I only learned about this after 27 years of marriage to a narcissist. We were in counseling and he actually told our counselor that he saw our marriage as a business relationship. That was why he couldn’t understand why if he went on a date with me (even though he ignored me all night and sat on his phone), I would be expected to meet his physical needs that night in return. It had nothing to do with how we related (or didn’t) during our time together in those evenings.
How to Escape a Trauma Bond With a Narcissist
Do you think you might possibly be in a trauma bond with a narcissist? You can take this quick test to give you a better idea.
You can also check out this article that talks about the signs of trauma bonding.
If after looking into it, you feel that you or a loved one is actually in a trauma bond, realize that you are not as trapped as you may feel like. If you feel that you are in danger, you need to immediately contact the National Domestic Abuse Hotline at 800-799-7233 or visit them online.
As long as you don’t feel like you are immediately in danger, your journey to freedom and emotional health will look a bit different. Counseling is almost always the first line of defense because a trauma bond is a very difficult situation. But you must find a counselor that you can relate to well and that understands narcissism, codependency, and trauma bonding well.
Reading about narcissism and trauma bonding are also great ways to learn how to recognize and deal with it. Reading the articles on this site as well as some others will be instrumental to you as you realize you are not alone. Others have been where you are and heave healed! Here is an article that talks about breaking a trauma bond in 11 steps. If you need even more, check out my resource page for some of the best books and printables to help you on your journey.
How to Keep Yourself Safe From a Trauma Bond With a Narcissist
There are some ways that you can protect yourself from getting caught up in a trauma bond with a narcissist to begin with. It is always better to not get entangled at all than to have to remove yourself from a trauma bond later on.
If you meet someone who comes on very strongly from the beginning, be wary. This is difficult because most of the time, people are just genuinely kind and loving. But there is a difference between someone going out of their way to be kind to everyone they meet vs. someone trying to reel you in with overwhelming kindness.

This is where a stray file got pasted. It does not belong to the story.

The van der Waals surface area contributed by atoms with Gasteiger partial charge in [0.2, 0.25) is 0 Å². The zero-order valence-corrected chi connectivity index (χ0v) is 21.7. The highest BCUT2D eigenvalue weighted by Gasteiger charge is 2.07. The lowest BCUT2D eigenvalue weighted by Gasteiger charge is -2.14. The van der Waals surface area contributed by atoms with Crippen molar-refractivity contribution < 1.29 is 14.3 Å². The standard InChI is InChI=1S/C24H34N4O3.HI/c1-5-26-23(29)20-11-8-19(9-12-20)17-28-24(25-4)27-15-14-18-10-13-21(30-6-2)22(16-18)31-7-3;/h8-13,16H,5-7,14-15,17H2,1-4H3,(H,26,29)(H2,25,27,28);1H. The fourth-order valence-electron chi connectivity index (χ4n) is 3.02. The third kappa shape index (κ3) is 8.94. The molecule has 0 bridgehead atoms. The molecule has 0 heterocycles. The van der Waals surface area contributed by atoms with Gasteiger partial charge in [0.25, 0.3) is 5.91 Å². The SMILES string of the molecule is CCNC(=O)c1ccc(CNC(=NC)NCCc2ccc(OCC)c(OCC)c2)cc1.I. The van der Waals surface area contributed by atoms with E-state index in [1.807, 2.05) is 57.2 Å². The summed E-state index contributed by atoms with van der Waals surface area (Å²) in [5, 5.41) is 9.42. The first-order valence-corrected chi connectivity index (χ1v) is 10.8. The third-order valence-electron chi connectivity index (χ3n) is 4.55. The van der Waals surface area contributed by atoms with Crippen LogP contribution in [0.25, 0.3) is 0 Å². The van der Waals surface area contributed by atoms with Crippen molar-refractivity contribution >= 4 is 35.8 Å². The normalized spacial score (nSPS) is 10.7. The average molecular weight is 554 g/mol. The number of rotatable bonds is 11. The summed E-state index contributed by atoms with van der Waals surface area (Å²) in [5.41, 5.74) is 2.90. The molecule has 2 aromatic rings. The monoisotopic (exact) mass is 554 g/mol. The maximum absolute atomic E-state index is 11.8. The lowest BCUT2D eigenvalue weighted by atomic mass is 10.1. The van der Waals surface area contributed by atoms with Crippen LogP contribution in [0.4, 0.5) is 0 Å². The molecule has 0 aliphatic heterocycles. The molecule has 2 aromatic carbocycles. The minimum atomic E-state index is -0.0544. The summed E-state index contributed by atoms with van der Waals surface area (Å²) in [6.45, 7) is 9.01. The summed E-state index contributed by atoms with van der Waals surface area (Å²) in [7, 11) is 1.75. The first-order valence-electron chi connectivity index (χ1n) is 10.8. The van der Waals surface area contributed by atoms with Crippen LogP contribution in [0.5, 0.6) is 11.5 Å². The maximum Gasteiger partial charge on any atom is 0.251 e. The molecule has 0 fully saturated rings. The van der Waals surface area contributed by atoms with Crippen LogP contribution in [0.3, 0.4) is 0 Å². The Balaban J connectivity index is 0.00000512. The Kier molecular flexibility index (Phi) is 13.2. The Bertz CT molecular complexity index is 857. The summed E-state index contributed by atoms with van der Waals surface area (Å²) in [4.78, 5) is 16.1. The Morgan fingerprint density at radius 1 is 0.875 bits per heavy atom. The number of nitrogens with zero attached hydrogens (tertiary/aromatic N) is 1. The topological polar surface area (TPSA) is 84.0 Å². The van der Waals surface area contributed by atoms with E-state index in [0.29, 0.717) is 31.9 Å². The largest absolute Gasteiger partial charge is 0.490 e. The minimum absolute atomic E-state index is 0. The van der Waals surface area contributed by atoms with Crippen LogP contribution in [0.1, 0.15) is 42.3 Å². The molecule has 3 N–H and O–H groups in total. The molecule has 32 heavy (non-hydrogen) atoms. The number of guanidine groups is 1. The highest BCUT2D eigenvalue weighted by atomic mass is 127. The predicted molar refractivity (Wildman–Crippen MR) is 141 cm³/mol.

Often, you can tell someone is not what they are showing you initially by the way they treat others around you. Are they rude to wait staff at restaurants? Are they impatient drivers? Do you see small flashes of fire in their eyes that suddenly die down when they are speaking passionately about something? Does their body language match their words? Or maybe, is what they are showing you of themselves feeling “too good to be true?”
There are many ways to tell whether someone is a narcissist or not. But sometimes it takes time for it to come out. They are going to be very careful to make sure they don’t show you what is lurking underneath. Except that narcissist often lack self awareness. And because of this, you will be able to see them for what they are if you are really looking.
I do want to note that while we compared and contrasted what a trauma bond with a narcissist looks like with what other trauma bonds are like, the two are not mutually exclusive. Any trauma bonded relationship can be with a narcissist. They work in all sorts of ways and can be found everywhere.
The takeaway point here is to be able to recognize what a trauma bond with a narcissist looks like. Then you can be emotionally healthy enough to avoid it or get out immediately if you find yourself in one.
Have you had experiences with trauma bonds, with or without a narcissist involved? How long did it take you to realize? How did you become emotionally healthy enough to emerge? Are you still feeling trapped? I would love for you to share in the comments below, or if you don’t want to share publicly, you can contact me here.
Blessings and love to you!